9. Expert panel calls for carbon tax to reduce greenhouse gases

    1 day ago

    OTTAWA – One way or another, Canadians must start paying for carbon dioxide emissions if the country is going to seriously reduce greenhouse-gas emissions, says a national advisory panel.

    The National Round Table on the Environment and the Economy released a report Monday saying federal and provincial governments should immediately begin negotiating a national price on carbon.

    While the influential panel stops just short of stating that a carbon tax must be imposed, it does suggest that’s the preferred option – in concert with an emissions trading system for industrial polluters.

  10. Industry doesn’t have the right to pollute, but it does have the right to only be taxed on pollution that the government can prove. Furthermore, that transfer is only really justified if the money collected is used to somehow help the people negatively affected.

    This is a deliberate play to move the carbon tax discussion into the mainstream.

    We think it’s helpful that someone comes out and takes this on and tries to shift the debate so that politicians have some more room to make better decisions for Canadians.

    The important part here is not just what’s said but who is saying it, and that’s why environmental activists are smitten.

    Let me tell you, the National Round Table, they’re not a bunch of raving environmentalists like me. These are mainly business people who have got some interest in the environment, so I think it’s a crew that the Government should pay close attention to.

  12. The surest and most effective way to change behaviour and promote research and investments in clean technologies, says the panel, is to put a significant price on carbon emissions. And the faster that is done, it says, the lower will be the price needed in future years, and the lower the overall cost to the economy.

    The report suggests that the best way for Ottawa to build a price for emissions into our economy is through a combination of a “carbon tax” on consumers and a “cap-and-trade” system that allows companies that produce less carbon than their caps permit to sell their unused quotas to companies that exceed their caps.

    This is a sensible proposal because, while the purpose of a carbon tax would be to promote the use of carbon-free fuels and increased efficiency in the use of fossil fuels, it would also generate extra revenues that government doesn’t really need. Accordingly, the introduction of a carbon tax should be tied to an offsetting reduction in income taxes, so that Canadians who conserve energy find themselves no worse off than they would have been without a carbon tax.

  13. Milan, while this is a descriptive claim:

    “In practical terms, the only externalities that will ever be costed in through policy are those where the connection is relatively definite and proximate.”

    unless you think this is something which is wrong, something which must change, then how are you not yourself tacitly asserting the right of industries to pollute in cases where the externality is not connected definitely and proximately to some party’s interest?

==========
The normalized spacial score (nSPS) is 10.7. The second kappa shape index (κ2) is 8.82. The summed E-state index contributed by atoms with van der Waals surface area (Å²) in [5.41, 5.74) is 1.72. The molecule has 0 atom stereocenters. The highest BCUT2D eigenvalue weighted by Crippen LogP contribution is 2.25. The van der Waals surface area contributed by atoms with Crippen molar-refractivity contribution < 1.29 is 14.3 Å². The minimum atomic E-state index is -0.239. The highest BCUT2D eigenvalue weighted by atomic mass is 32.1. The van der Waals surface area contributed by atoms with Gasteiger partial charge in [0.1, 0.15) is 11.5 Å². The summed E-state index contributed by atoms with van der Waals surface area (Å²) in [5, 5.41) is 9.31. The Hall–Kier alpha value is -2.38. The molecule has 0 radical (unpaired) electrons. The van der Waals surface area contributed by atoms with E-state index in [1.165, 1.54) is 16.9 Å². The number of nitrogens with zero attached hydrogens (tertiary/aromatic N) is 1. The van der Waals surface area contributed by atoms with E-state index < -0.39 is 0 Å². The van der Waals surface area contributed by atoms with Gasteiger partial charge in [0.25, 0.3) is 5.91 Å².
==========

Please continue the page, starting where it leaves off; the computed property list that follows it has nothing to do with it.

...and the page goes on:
14. Tristan,

    There may be some level of diffuse harm for which it isn’t worth anyone’s time to try and calculate restitution.

    Imagine leaving the door of a big lecture hall open for a few seconds, cooling the air a small amount. Have you meaningfully harmed the people in the room? The same could be said about industry putting a few micrograms of sulfur dioxide into air thousands of kilometres away.

    There is also the possibility of an error of false attribution: blaming a party for a harm that actually isn’t caused by them. The chances of that increase with the distance between supposed actor and supposed acted upon, as well as with the tenuousness of the causal connection.

  15. There is an important trade-off between efficiency and equity. We don’t want to live in a world where people cause one another substantial harms frequently and no systems of compensation exist. At the same time, we don’t want to live in a world dominated by the search for harms and attempts to seek redress from them.

    Both as individuals and societies, there is some level of undeserved harm we need to accept if we are to live relatively free lives.

    When it comes to pollution, it is also pragmatic to focus on the most egregious remaining externality. You will probably never get to the bottom of the heap (new technology and conditions create new problems), but you will maximize the utility payoff for your efforts, subject to the limitation of your own fallibility.

  16. Mankiw’s Principles

    1. People face tradeoffs.
    2. The cost of something is what you give up to get it.
    3. Rational people think at the margin.
    4. People respond to incentives.
    5. Trade can make everyone better off.
    6. Markets are usually a good way to organize economic activity.
    7. Governments can sometimes improve market outcomes.
    8. A country’s standard of living depends on its ability to produce goods and services.
    9. Prices rise when the government prints too much money.
    10. Society faces a short-run tradeoff between inflation and unemployment.